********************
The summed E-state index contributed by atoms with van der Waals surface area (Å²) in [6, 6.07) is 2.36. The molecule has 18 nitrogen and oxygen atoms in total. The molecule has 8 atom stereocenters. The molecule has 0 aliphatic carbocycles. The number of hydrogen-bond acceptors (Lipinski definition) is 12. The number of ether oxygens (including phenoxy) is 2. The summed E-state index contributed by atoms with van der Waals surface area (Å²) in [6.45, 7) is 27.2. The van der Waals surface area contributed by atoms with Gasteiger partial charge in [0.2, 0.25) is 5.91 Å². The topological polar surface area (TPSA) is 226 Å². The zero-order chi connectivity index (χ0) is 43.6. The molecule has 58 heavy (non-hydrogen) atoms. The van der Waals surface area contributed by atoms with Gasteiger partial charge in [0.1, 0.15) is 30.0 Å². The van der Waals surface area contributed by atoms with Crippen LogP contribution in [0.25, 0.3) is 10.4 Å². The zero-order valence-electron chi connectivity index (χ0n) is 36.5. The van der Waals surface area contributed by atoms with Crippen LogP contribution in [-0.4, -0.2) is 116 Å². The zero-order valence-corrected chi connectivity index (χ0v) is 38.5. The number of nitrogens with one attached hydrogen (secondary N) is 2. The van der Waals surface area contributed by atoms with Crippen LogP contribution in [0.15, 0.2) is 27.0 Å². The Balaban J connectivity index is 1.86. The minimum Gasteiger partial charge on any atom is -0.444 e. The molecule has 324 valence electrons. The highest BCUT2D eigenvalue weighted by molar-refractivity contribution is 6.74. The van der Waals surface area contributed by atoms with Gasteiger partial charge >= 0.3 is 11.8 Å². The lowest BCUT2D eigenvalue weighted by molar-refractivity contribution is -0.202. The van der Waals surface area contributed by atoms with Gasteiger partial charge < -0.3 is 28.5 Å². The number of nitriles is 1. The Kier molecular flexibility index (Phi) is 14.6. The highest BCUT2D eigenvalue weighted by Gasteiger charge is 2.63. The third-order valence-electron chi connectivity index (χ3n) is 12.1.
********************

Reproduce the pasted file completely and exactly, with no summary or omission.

The summed E-state index contributed by atoms with van der Waals surface area (Å²) in [6, 6.07) is 2.36. The molecule has 18 nitrogen and oxygen atoms in total. The molecule has 8 atom stereocenters. The molecule has 0 aliphatic carbocycles. The number of hydrogen-bond acceptors (Lipinski definition) is 12. The number of ether oxygens (including phenoxy) is 2. The summed E-state index contributed by atoms with van der Waals surface area (Å²) in [6.45, 7) is 27.2. The van der Waals surface area contributed by atoms with Gasteiger partial charge in [0.2, 0.25) is 5.91 Å². The topological polar surface area (TPSA) is 226 Å². The zero-order chi connectivity index (χ0) is 43.6. The molecule has 58 heavy (non-hydrogen) atoms. The van der Waals surface area contributed by atoms with Gasteiger partial charge in [0.1, 0.15) is 30.0 Å². The van der Waals surface area contributed by atoms with Crippen LogP contribution in [0.25, 0.3) is 10.4 Å². The zero-order valence-electron chi connectivity index (χ0n) is 36.5. The van der Waals surface area contributed by atoms with Crippen LogP contribution in [-0.4, -0.2) is 116 Å². The zero-order valence-corrected chi connectivity index (χ0v) is 38.5. The number of nitrogens with one attached hydrogen (secondary N) is 2. The van der Waals surface area contributed by atoms with Crippen LogP contribution in [0.15, 0.2) is 27.0 Å². The Balaban J connectivity index is 1.86. The minimum Gasteiger partial charge on any atom is -0.444 e. The molecule has 324 valence electrons. The highest BCUT2D eigenvalue weighted by molar-refractivity contribution is 6.74. The van der Waals surface area contributed by atoms with Gasteiger partial charge >= 0.3 is 11.8 Å². The lowest BCUT2D eigenvalue weighted by molar-refractivity contribution is -0.202. The van der Waals surface area contributed by atoms with Gasteiger partial charge < -0.3 is 28.5 Å². The number of nitriles is 1. The Kier molecular flexibility index (Phi) is 14.6. The highest BCUT2D eigenvalue weighted by Gasteiger charge is 2.63. The third-order valence-electron chi connectivity index (χ3n) is 12.1.